From left to right: Kyle – Bookkeeper, Josie – Advocacy Support, and Domenique – Community Advocate
In support of Dressember, we as an agency of advocates committed to ending human trafficking, the global sex trade, and slavery worldwide have decided to participate in this movement to stop human trafficking. “Every year, thousands of advocates around the world take on the creative challenge of wearing a dress or tie during the 31 days of December. And trust us, it makes a statement. The dress or tie serves as the conversation starter to educate your community about modern slavery.”1
Given the fact that prevention education is one of our most important missions, this event aligns perfectly with our agency. Dressember participants help spread awareness about a world issue by committing to the challenge of wearing dresses or ties all month and those who participate spread the word about what they’re doing and why.
Our team was created in dedication to our Sex Trafficking Response & Awareness Program of Washington (STRAPWA). So, what exactly is sex trafficking? Sex trafficking, also referred to as human trafficking, commercial sexual exploitation, domestic sex trafficking, sex work, the “life,” dating, and prostitution, is the exchange of sex or a sex act (exotic dancing/stripping, pornography, web camming, nude massage, etc.) for a valuable (such as money, protection, shelter, or food). The 2000 Trafficking Victims Protection Act states that it is “illegal to recruit, entice, obtain, provide, solicit, patronize, move, or harbor a person or to benefit from such activities knowing that the person will be caused to engage in commercial sex acts where the person is under 18 or where force, fraud, or coercion exists.”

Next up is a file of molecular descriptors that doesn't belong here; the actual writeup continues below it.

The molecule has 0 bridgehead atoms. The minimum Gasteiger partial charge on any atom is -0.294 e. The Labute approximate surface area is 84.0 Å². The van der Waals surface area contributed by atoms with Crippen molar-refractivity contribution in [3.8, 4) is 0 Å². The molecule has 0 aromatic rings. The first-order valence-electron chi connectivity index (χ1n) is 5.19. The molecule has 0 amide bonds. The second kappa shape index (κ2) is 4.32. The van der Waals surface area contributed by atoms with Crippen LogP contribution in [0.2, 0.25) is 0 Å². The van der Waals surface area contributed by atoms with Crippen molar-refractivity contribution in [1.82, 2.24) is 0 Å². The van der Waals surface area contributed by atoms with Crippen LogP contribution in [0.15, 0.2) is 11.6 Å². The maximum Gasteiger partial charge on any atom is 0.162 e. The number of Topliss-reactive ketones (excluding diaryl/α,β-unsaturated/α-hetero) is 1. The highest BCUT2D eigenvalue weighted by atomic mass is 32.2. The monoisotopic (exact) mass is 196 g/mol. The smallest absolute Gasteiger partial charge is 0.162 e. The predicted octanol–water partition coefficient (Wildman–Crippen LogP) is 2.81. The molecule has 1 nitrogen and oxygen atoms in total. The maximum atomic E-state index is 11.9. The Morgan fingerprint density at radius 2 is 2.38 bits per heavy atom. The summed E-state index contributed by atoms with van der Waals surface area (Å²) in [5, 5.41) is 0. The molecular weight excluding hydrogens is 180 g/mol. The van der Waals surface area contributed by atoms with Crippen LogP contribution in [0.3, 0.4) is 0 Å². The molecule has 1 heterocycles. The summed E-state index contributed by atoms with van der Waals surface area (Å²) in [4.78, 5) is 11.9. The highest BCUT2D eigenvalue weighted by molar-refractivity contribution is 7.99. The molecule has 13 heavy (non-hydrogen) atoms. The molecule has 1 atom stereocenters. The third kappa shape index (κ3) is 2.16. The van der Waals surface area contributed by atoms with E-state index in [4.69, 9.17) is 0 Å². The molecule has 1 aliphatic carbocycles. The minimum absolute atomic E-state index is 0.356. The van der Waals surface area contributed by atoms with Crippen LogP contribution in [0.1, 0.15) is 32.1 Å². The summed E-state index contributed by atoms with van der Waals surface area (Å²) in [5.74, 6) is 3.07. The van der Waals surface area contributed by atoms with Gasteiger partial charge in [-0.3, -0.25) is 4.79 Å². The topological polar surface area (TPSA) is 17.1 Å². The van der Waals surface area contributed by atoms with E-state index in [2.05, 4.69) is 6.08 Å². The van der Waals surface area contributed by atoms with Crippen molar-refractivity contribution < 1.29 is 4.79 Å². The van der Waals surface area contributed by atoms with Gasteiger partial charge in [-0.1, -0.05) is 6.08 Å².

Because traffickers are predators, they seek out individuals who are already vulnerable, including children, homeless youths and runaways, individuals who are marginalized (persons of color, those identifying as LGBTQ+, those experiencing poverty, etc.), and those who have a prior history of sexual abuse/trauma.
Because of the very nature of sex trafficking, it is nearly impossible to present accurate statistics on how many people are currently trapped in the commercial sex trade. However, the US Institute Against Human Trafficking estimates that the number could be close to one million. 2 In 2001, the National Center for Missing and Exploited Children estimated that anywhere from 100,000 to almost 300,000 children are victims of sexual exploitation annually. 3
And the problem is only getting worse.
If you’d like to participate, you can join our team in solidarity at the following link:
- “The dress is our uniform, the flag of our movement. Dressember is an opportunity to reclaim and reappropriate the dress as a symbol of freedom and power; a flag for the inherent dignity of all people.” —Dressember Website ↵
- US Institute Against Human Trafficking (2017). The Problem: Human trafficking in the United States. Retrieved from http://usiaht.org/the-problem/ on January 27, 2017. ↵
- National Center for Missing and Exploited Children (2015). Annual Report. ↵